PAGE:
From the moment I held my first planning meeting with my team, I felt the weight of my role and responsibilities as a leader to my team, since we had to reach a specific objective. I provided my team with guidance, answers and support, as they could not fulfil their responsibilities without my approval. I delegated tasks to my team members and trusted them to complete their responsibilities to the best of their abilities. We had regular check-in meetings to ensure the team had what they needed to do the job, meet their deadlines and ensure the project was on the right track. As my team’s leader, I also had to be open to changing my plans. During a book sale, I asked my colleague to put the books in alphabetical order, by author. After 30 minutes she said, “Charmaine, this will not work. It will take too long and our buyers will be here soon.” I asked her to suggest another good method of book organization in the time we had left and we agreed that she could classify the books in another way.

The weight of leadership was heavy on my shoulders because I knew that my team depended on me. When they asked me questions, I had to consider my answer, while weighing the pros and cons of every option before me. I had to anticipate what the consequences would be, for advising one way or another and then choose the best option. I realized I might have to defend my choice if my team was unhappy with my decision. I was also keenly aware that if they did not do their job well we would not attain our objective. Therefore, I gave my team clear instructions to ensure that they understood their objectives. In the end, we reached our objective by our deadline because I had the leadership skills to lead my team successfully.

I attribute my success in the GCWCC campaign to leadership ability and my values guiding my behaviour and decisions. I treated my team with courtesy and respect, which created a good working atmosphere. We were then able to work comfortably together, to achieve our goal of serving our community by helping those who needed help. I handled the money we collected with integrity by keeping it safe and gave a report of how much we collected for charity. In doing our work with excellence, we achieved our objective together.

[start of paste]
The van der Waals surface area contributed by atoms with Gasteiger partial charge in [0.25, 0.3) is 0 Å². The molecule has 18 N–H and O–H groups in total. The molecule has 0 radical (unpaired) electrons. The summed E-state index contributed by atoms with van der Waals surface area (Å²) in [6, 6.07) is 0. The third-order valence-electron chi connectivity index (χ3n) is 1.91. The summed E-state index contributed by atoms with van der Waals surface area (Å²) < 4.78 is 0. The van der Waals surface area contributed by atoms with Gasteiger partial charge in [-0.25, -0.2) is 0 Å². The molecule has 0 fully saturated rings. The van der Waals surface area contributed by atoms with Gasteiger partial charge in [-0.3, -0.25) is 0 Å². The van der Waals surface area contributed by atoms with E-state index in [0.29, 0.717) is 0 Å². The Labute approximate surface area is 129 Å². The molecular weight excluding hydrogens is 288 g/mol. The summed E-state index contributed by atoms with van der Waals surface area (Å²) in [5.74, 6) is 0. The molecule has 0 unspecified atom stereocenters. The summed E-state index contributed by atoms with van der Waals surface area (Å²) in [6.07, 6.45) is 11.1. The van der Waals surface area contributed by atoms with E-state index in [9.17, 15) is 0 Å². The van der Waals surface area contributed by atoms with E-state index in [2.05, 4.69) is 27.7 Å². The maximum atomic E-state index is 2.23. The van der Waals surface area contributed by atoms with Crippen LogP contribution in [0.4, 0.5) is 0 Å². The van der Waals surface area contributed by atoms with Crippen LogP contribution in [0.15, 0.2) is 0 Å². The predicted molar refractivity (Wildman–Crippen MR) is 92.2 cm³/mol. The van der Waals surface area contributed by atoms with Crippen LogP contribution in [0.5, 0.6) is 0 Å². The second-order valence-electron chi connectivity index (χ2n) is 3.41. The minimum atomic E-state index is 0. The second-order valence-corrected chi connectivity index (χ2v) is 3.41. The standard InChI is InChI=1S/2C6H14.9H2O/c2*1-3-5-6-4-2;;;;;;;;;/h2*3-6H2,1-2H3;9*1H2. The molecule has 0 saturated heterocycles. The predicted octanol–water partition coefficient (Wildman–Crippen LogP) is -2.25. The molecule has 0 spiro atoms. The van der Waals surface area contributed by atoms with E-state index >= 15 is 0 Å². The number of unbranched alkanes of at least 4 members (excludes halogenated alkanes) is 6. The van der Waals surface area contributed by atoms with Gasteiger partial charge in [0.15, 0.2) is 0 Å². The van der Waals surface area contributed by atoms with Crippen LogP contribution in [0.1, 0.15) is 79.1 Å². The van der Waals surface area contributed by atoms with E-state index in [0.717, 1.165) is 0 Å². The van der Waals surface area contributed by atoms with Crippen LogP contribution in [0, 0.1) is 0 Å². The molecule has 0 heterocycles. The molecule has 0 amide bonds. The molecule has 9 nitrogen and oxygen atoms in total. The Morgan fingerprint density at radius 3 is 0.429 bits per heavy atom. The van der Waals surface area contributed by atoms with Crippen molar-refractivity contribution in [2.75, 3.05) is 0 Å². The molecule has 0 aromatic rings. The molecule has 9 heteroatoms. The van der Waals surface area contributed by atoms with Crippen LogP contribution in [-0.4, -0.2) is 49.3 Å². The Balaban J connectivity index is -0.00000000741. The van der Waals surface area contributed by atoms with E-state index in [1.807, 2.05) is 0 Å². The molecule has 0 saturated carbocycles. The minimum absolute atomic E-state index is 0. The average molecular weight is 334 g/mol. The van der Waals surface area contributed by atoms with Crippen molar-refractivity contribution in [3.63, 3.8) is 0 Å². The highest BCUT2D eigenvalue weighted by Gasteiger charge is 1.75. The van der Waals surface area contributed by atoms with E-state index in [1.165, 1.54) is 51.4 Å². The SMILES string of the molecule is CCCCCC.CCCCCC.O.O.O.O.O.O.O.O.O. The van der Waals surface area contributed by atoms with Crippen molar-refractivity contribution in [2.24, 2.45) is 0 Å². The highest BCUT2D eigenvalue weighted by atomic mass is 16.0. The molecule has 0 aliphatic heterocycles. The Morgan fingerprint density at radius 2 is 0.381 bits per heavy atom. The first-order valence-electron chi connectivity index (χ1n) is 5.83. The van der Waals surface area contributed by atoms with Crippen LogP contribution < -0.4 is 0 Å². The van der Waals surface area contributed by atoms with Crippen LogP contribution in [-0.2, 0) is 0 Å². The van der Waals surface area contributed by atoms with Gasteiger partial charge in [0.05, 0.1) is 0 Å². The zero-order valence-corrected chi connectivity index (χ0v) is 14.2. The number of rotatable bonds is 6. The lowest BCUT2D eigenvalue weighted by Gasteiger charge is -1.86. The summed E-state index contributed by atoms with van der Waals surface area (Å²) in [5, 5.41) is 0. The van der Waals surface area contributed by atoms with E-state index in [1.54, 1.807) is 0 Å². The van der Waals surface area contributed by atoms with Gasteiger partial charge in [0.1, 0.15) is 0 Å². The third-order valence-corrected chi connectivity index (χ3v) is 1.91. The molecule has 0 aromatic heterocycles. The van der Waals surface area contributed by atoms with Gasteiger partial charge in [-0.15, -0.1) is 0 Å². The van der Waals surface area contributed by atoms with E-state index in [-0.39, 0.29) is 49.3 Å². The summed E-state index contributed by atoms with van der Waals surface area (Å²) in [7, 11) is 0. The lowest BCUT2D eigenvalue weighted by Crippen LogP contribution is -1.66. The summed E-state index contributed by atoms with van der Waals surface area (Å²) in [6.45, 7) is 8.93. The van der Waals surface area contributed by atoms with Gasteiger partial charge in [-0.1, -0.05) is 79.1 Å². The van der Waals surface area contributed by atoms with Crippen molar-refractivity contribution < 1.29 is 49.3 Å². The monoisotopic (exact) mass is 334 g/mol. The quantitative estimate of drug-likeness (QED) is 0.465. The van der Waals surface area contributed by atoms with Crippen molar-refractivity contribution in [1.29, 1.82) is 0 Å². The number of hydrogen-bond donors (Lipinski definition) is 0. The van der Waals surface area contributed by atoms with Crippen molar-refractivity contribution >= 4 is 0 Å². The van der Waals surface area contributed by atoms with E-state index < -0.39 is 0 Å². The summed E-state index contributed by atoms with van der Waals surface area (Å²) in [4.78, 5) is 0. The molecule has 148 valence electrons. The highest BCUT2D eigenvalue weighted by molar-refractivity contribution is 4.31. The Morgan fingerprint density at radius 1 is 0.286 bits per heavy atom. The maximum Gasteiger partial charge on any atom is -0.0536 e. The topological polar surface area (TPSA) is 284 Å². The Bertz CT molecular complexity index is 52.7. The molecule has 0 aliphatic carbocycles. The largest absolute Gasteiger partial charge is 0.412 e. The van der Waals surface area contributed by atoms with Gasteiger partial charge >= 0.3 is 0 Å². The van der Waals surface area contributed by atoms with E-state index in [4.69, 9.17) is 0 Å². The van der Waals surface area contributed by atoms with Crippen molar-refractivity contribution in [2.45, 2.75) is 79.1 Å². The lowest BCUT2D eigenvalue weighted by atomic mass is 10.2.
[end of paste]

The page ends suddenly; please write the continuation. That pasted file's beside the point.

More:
My parents taught me the same values that Toastmasters stands for, and most importantly, how to apply them in daily life. When helping my mother with chores, she would say, “Anything worth doing is worth doing well.” She expected me to put forth 100% effort into my work. My Dad said, “Work hard and do your work with excellence. You will have to work 10 times harder than others, and get half of the praise and recognition they receive.” Despite the fact that I have a strong work ethic and do my work with excellence, I have unfortunately learned that some people withhold their approval and recognition and I know not to depend on others to recognize my accomplishments and my worth. That is not fair, but that is life!

I firmly believe that as you master and transform yourself, while practicing, behaving, and working, according to the values of integrity, respect, service, and excellence, then you will become a great leader. Anyone can lead but few will earn the title of great leader. Will you be a great leader? Will you leave a legacy of great Servant Leadership?